We decided to step down the force and try to get the suspect to drop the knives by using a taser. I re-holstered my handgun and pulled my taser from its holster. I fired the taser at the suspect. The two taser darts hit the suspect and began to incapacitate the suspect. (The taser uses two small darts tethered with to the taser unit with very thin wire to administer a non-lethal dose of electricity to incapacitate a suspect). The taser did its job and incapacitated the suspect, although he did not drop the knives. It took four to five additional activations of the taser to finally make the suspect drop one of the knives. One of my partners ended up kicking the other knife from his other hand as he was incapacitated by the taser.

By this time, we could see that he had been hit by some of the rounds fired from our handguns. He was bleeding profusely and appeared to go unconscious as we finally secured him in handcuffs. We cleared the rest of the apartment without locating any additional victims or suspects. We advised dispatch to send in the fire department who had been staging nearby to enter the scene to tend to the victims’ and suspect’s injuries.

Fire arrived and tended to both victims and the suspect. The female at the bottom of the stairs was transported to the hospital with multiple punctures to her legs. The victim at the top of the stairs was pronounced deceased at the scene from injuries due to the numerous knife wounds and loss of blood. The suspect was pronounced deceased at the scene from two gunshot wounds.

I originally hesitated to describe this incident in this forum. There are times that law enforcement responds to incidents and deal with circumstances that the general public quite frankly does not want to know about. It can be different to read about an incident like this in the newspaper as opposed to reading it and knowing an officer that was involved.

I can tell you that I prepared myself early in my career that an incident such as this could force me to make the decision to take another person’s life in defense of another’s, or possibly my own. That preparation, along with the amazing support I have (see previous post), made it much easier to get through this incident without any issues. The way I see it, the suspect did not give us any other option, and we did what we had to do to save the victim’s life.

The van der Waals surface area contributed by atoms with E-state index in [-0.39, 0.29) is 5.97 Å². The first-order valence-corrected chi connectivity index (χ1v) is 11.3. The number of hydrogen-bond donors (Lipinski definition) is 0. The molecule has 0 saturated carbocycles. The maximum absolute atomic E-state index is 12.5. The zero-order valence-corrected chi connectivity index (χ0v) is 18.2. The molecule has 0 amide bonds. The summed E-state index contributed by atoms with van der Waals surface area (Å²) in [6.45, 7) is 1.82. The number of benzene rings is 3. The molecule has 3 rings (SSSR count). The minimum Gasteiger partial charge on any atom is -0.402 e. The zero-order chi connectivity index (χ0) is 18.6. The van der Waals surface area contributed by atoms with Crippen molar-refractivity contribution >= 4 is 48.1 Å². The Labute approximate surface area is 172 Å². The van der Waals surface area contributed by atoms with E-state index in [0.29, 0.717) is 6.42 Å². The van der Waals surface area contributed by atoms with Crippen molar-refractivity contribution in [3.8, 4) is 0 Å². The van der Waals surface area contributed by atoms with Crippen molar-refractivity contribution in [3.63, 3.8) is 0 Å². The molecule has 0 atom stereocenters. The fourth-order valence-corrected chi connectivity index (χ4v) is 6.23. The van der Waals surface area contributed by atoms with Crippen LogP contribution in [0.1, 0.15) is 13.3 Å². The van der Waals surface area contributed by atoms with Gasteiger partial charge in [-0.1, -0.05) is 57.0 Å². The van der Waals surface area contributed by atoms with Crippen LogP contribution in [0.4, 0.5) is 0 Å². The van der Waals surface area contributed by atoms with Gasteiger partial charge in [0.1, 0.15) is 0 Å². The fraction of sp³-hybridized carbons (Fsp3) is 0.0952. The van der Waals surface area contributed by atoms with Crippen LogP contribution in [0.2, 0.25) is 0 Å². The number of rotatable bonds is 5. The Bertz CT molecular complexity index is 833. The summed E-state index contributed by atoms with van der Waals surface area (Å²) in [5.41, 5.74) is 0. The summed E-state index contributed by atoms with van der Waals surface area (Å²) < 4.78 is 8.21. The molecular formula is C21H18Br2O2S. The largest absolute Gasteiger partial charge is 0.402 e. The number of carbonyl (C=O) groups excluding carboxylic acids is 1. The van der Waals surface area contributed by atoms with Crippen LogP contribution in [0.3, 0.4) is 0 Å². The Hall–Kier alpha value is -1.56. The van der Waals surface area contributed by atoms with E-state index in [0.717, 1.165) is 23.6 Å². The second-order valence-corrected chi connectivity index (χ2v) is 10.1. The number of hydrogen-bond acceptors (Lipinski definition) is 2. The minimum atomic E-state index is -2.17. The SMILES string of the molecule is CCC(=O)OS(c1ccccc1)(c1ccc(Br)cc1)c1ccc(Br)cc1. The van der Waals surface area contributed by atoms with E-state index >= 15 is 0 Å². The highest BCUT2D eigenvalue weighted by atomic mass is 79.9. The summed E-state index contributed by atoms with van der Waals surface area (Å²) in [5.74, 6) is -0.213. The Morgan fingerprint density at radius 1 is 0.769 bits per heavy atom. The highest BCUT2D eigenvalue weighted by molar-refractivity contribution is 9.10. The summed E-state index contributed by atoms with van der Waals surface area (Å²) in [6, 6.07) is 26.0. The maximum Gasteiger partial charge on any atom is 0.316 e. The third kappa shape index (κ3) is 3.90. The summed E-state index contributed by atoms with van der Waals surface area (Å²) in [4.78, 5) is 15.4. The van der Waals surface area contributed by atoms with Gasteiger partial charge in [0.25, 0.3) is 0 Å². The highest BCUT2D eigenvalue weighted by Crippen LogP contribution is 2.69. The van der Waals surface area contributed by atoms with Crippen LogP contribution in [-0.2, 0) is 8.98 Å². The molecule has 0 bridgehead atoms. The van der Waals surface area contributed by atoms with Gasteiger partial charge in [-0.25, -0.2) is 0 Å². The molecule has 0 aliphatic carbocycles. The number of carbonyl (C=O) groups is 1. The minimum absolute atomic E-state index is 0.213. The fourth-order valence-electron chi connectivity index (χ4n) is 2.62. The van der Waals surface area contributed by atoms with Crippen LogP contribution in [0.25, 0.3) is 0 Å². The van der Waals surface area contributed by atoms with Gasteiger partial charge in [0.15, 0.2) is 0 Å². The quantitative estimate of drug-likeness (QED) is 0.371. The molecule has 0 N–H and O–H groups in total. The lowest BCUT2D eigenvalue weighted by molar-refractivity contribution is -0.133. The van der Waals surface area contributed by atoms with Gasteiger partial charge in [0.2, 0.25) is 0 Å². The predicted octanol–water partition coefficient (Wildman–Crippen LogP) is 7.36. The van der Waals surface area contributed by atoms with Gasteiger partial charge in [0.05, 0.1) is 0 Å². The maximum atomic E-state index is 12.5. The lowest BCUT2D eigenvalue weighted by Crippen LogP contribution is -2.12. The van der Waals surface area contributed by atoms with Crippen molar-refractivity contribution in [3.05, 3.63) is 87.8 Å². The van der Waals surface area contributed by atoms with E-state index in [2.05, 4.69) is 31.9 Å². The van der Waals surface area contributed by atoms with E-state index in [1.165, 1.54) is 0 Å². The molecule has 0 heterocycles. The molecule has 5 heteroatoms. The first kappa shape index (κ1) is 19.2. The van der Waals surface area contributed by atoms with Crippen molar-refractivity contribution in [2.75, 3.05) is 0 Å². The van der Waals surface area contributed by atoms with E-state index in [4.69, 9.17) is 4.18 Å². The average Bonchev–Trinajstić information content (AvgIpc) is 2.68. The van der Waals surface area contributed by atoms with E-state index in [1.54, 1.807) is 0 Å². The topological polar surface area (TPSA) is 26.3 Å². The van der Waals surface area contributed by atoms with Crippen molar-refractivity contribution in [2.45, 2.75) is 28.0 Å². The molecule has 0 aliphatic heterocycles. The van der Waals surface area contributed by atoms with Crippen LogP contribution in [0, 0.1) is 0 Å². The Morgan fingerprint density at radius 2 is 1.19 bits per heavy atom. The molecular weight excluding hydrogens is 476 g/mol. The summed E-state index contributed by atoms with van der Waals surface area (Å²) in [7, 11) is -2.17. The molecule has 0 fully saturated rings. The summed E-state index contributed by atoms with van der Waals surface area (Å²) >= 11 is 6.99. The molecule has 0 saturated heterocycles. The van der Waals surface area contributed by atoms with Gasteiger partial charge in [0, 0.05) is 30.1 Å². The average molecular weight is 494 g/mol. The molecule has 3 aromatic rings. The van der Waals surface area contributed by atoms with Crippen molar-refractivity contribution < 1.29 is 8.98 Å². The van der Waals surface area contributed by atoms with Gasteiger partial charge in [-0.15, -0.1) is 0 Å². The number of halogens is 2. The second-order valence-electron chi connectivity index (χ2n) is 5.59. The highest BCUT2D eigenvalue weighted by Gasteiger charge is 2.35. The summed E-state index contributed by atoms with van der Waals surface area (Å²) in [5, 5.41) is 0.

On March 8th, 2007, the Sacramento Sheriff’s Department awarded me with the “Silver Star” for outstanding performance and conspicuous bravery in the line of duty. My partner who also fired his handgun also received a “Silver Star”. My two other partners received a “Bronze Star” for outstanding performance and bravery in the line of duty. Although I do not do this job to see what awards I can win, it is nice to be acknowledged as a contributing member of the department. I would like to thank my wife, Tracy, my brother, Joel, and my mother for joining me on a very nice day for the awards ceremony.

I can never say enough about the department that I work for and the people that I work with. These are the things that keep me coming back to work every day.

Friday, February 2, 2007

The Law Enforcement Family

Being in Law Enforcement for the past seven years has given me a first hand appreciation of the "Family".

There are very few professions that require the worker to subject himself to the cream of society with the dangers that come with it, and be expected do so with a smile on his face. It takes a specific type of person to be able to do this for 30 years, and it takes a special family structure to maintain his sanity.

In what would be considered my "short" Law Enforcement career, I have been involved in several major incidents. When the time is right, I will describe some of them here. In each of these events, I knew in the back of my mind that I had an incredible amount of support to get through each of them.

My wife, Tracy, is the backbone of my support. I could not do what I do on a daily basis without her. She says that she often asked, "Arent you worried about your husband, working all night with all the crazies out there?" She has often told me that she sleeps soundly knowing that I have the training, experience, and drive to survive for the family, and that I will do everything in my power to come home every day. She has told me that if something unfortunate did happen to me, she knows that I am doing what I have been called to do. I enjoy what I do and I feel I do it well. Tracy... you have supported me from day one. I thank you and I Love You with all of my heart.